Univar taps clean labels and “wholesome cravings,” as FDA redefines meaning of healthy food
26 Jan 2023 --- Foodology by Univar Solutions has unveiled its “Wholesome Cravings” campaign, targeting and providing producers with ingredients and formulations required to make products healthier. In doing so, the company aims to enable producers to achieve cleaner labeling on final products while being mindful of pending US government tightening of regulations concerning healthy food descriptions.
Lavanya Venkateswar, director of technical sales and marketing for food ingredients, expands on how the campaign responds to growing consumer demands and government regulations.
“Over the last couple of years with the pandemic, consumers in general are more conscious about what they consume,” she tells FoodIngredientsFirst.
“They are concerned about their health and wellness, not just physical but also mental well-being. Anyone in the F&B industry knows about this trend. It’s about feeling better, about making sure your immune system is up and running properly.”
Venkateswar explains how the campaign draws from that trend and how recent US Food and Drug Administration (FDA) changes have influenced Foodology by Univar Solution’s campaign.
“There’s a huge trigger for this campaign, which happened here in North America. Last year, the FDA proposed a change to the definition of healthy foods,” she explains.
“The last time the FDA made a change or even talked about what healthy foods constitute was back in 1994. This is the first time they’re proposing a change in how they define ‘healthy foods.’ This time around, it’s partially making sure any fruits and vegetables are all automatically considered healthy instead of analyzing them in depth, but mostly about looking at things like oils, for example, which can perhaps be considered healthy.”
The FDA measures and defines what it considers to be healthy levels of key ingredients such as sugar, sodium and oil.
Labeling healthy foods
Venkateswar explains how the FDA is developing a package symbol to mark foods that qualify as “healthy” under its assessment system.
“The FDA is developing a healthy packaging symbol. In the US, there’s a lot of cardiovascular diseases and diabetes, which led the FDA to approach changing the regulation around healthy foods and creating this label,” she continues.
“We work with F&B manufacturers across different applications – beverage, dairy, big goods, snacks – to make their product healthier and qualify for the new healthy claim label.”
Any products awarded with the symbol will gain a front-of-package benefit that will draw the eye of health-conscious consumers.
“The trigger for the consumer to buy is easier by putting this universal healthy symbol on the front of the package.”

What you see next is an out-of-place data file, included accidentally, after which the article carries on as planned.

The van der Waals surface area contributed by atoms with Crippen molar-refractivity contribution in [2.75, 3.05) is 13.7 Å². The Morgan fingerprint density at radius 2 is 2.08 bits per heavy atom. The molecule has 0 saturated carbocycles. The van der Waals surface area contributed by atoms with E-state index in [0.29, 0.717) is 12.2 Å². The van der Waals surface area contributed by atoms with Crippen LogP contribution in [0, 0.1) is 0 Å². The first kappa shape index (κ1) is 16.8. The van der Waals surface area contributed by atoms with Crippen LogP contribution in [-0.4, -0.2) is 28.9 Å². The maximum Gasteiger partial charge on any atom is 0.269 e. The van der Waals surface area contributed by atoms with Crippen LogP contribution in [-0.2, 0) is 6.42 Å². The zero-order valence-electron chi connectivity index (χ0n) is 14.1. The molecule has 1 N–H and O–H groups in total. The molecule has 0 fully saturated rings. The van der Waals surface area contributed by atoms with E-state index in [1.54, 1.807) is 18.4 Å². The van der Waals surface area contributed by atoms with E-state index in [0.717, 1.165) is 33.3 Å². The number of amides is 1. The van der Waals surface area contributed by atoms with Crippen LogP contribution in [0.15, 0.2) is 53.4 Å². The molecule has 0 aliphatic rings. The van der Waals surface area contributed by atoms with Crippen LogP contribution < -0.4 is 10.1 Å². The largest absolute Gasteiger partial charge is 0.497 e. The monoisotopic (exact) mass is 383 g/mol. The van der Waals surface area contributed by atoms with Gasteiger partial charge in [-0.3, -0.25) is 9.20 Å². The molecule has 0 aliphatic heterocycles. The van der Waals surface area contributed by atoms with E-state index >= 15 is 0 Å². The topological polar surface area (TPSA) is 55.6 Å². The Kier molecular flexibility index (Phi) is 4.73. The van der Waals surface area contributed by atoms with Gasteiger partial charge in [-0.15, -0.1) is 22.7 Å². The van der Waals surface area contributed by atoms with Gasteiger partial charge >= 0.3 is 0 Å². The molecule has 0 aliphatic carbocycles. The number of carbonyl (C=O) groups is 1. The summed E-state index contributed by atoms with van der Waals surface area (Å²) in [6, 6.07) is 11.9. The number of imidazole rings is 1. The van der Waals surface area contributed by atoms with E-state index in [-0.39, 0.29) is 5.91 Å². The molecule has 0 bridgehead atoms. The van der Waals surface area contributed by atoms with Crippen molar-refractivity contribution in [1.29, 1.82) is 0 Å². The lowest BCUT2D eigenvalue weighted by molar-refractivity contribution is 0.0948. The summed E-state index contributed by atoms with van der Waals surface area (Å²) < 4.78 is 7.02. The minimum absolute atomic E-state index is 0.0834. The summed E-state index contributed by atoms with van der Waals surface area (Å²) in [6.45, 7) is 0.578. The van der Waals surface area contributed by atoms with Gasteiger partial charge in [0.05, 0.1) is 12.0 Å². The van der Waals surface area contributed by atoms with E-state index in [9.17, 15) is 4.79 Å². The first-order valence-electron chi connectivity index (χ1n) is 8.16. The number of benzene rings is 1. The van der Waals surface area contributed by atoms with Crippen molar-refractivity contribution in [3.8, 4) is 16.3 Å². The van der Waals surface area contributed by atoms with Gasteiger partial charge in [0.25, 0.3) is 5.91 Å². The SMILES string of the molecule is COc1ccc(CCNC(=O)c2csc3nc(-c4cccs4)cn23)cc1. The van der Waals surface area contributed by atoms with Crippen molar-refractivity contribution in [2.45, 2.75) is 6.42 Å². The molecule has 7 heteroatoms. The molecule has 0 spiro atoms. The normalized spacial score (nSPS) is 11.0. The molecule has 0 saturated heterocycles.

“From a consumer standpoint, this label makes it easier for them to understand what they’re buying. Whether it’s a product they need to pick off the shelf because it’s healthier or not, it’s easier for them,” she notes.
Enabling healthier food production
Meanwhile, Venkateswar gives an example of the process Foodology by Univar Solutions enables, whereby producers can change ingredients to allow healthier products for labeling and customer concern without compromising on taste.
“Consumers want the same eating quality of the finished product. They want the product to taste a certain way. For example, they won’t eat a product without sweetness. But how much sugar is in the product to enable that sweetness? That’s where we can help food manufacturers,” she insists.
“Reformulation and sugar reduction is one of the most crucial elements that every food and beverage manufacturer will look at, so we can say we have a portfolio of high-intensity, natural sweeteners.”
Further, Venkateswar is confident that Foodology by Univar Solutions can help its customers maintain mouth feel and sugar reduction, for example. “That’s the conversation we’re having more of with our customers.”
Clean conscience products
Consumers are also looking for “clean conscience” products, which display sustainability benefits.
Venkateswar outlines how the company addresses this issue. “We can enable ‘Fresh-keeping for sustainability.’ The longer a product is considered fresh in the consumer’s mind, the better. If you think about bread, for example, microbiologically, it’s absolutely fine to consume after a week, but if you leave it out and it gets dry or hard, it gets thrown out.”
“We end up throwing out a lot of food because people perceive it as having gone off. That’s where we step with a good option, a fresh-keeping enzyme from Novozymes keeps the product softer for longer, which leads to less food waste.”
The future of healthy foods
Venkateswar outlines what she thinks will be the next big thing in healthy eating.
“Clean labels. There is no legal definition for it, and if you look at the last 20 years, the definition of clean label has evolved substantially. It went from just taking out very positive-sounding chemical ingredients and replacing them with more pantry-sounding ingredients.”
Then we moved from that to plant-based foods, and consumers are getting more educated. Now, they’re asking about plant-based meat, asking, ‘Are all the ingredients on the package? They’re clean label?’ The question is, how do you create a clean label on plant-based meat?”
“Moving forward, there’s going to be a closer intersection between healthy eating, clean label and sustainability,” she concludes.
By James Davies
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